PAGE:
By The Horns

Having explored the paradise that is the Denver beer scene, I figured it was time to take a good look at one closer to home. A lot has been made in the explosion of brewers in London in recent years, much like in Colorado in the past, similarly creating a close-knit and friendly community with clusters of sites in some unusual neighbourhoods. A half hour trip on the South London loop brings me to Haydons Road and the excellent By The Horns brewery. Not entirely a stranger to me – Lambeth Walk and Gift Of The Gab both impressing in the past – it seems as good as place as any to start assessing the current London landscape.



Built upon a foundation of very English beers, By The Horns have now been around long enough (three years to be exact) to expand their repertoire with confidence. The taproom and brewery is little more than a lot in an industrial estate opposite the dogs track, but it is a tiny mecca well worth a visit as they serve a good range of beers on both cask (an unfortunate rarity in the craft beer scene) and keg, as well as running tours and selling bottles in a very neat little operation. Not content with bucking just one trend with cask ales, the other noticeable difference is the ABV of the beers; whereas most are heading into 7%+ territory on a regular basis, the beers here are in the much easier 3-6% range.



The standout beer today has most certainly been, rather fittingly, their ode to the World Cup, Samba King. A rye blonde ale brewed with Brazilian limes and lemongrass, with the added bonus of sorachi ace hops meaning this is a riot of colourful flavours. A very smooth and creamy pale ale with strong citrus tones, carefully balanced by a subtle spiciness in an unusual and exciting mixture that is as refreshing as it is surprising. The limited edition Amber Hop on cask is also very satisfying as it combines an upfront hoppiness with a good malt depth. Sour To The People on the other hand has a better name than taste; a red sour, it lacks the punch that fans of the style often demand with only a hint of that strange funkiness.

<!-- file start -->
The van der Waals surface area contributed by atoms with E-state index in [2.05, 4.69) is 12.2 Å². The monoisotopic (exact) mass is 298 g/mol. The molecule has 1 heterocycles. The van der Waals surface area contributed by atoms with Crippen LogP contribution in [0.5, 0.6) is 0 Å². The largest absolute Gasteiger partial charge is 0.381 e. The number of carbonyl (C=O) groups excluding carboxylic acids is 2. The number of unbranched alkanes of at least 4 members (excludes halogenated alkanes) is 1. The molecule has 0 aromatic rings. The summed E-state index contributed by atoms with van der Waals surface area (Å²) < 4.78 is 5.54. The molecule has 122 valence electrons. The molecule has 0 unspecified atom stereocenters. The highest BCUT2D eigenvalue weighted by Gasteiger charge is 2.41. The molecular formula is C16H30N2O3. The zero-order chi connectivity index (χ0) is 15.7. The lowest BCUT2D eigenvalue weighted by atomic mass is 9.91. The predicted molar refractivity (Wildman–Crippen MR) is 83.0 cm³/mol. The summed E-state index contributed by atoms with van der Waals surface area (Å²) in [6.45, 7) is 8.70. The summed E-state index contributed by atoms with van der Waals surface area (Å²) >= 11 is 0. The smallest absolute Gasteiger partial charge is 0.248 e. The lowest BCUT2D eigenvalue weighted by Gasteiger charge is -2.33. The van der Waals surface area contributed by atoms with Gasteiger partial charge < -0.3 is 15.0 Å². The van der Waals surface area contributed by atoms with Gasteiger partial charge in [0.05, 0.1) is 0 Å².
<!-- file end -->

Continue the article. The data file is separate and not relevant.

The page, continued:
By The Horns is certainly a promising start to this more in-depth insight into London's growing population of brewers. Their flavoursome, drinkable beers in a cute taproom vaguely reachable by public transport shows it can be done in almost any odd space. Combining the ideals and expectations of the craft beer revolution with a traditional approach has given us a hidden jewel south of the river.

Last updated: 10/05/2018 16:09:23

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